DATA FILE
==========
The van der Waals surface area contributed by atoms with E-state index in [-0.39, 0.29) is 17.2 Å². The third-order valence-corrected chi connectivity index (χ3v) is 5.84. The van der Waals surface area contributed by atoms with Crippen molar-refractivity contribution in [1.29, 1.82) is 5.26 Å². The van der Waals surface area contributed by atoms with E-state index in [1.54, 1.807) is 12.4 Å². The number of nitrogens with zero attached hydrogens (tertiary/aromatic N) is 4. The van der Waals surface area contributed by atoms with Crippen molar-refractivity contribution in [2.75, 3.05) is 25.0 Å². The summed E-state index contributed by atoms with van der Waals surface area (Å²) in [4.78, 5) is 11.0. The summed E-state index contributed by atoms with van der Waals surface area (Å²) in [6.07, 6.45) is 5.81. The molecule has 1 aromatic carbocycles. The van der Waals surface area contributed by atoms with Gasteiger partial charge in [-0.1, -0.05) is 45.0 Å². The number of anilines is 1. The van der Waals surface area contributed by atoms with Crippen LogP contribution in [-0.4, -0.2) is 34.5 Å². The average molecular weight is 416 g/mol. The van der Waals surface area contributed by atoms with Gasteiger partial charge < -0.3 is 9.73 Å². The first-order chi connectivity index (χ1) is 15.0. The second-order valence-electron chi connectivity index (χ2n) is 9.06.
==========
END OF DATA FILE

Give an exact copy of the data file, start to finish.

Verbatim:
The van der Waals surface area contributed by atoms with E-state index in [-0.39, 0.29) is 17.2 Å². The third-order valence-corrected chi connectivity index (χ3v) is 5.84. The van der Waals surface area contributed by atoms with Crippen molar-refractivity contribution in [1.29, 1.82) is 5.26 Å². The van der Waals surface area contributed by atoms with E-state index in [1.54, 1.807) is 12.4 Å². The number of nitrogens with zero attached hydrogens (tertiary/aromatic N) is 4. The van der Waals surface area contributed by atoms with Crippen molar-refractivity contribution in [2.75, 3.05) is 25.0 Å². The summed E-state index contributed by atoms with van der Waals surface area (Å²) in [4.78, 5) is 11.0. The summed E-state index contributed by atoms with van der Waals surface area (Å²) in [6.07, 6.45) is 5.81. The molecule has 1 aromatic carbocycles. The van der Waals surface area contributed by atoms with Gasteiger partial charge in [-0.1, -0.05) is 45.0 Å². The number of anilines is 1. The van der Waals surface area contributed by atoms with Crippen LogP contribution in [-0.4, -0.2) is 34.5 Å². The average molecular weight is 416 g/mol. The van der Waals surface area contributed by atoms with Gasteiger partial charge < -0.3 is 9.73 Å². The first-order chi connectivity index (χ1) is 15.0. The second-order valence-electron chi connectivity index (χ2n) is 9.06.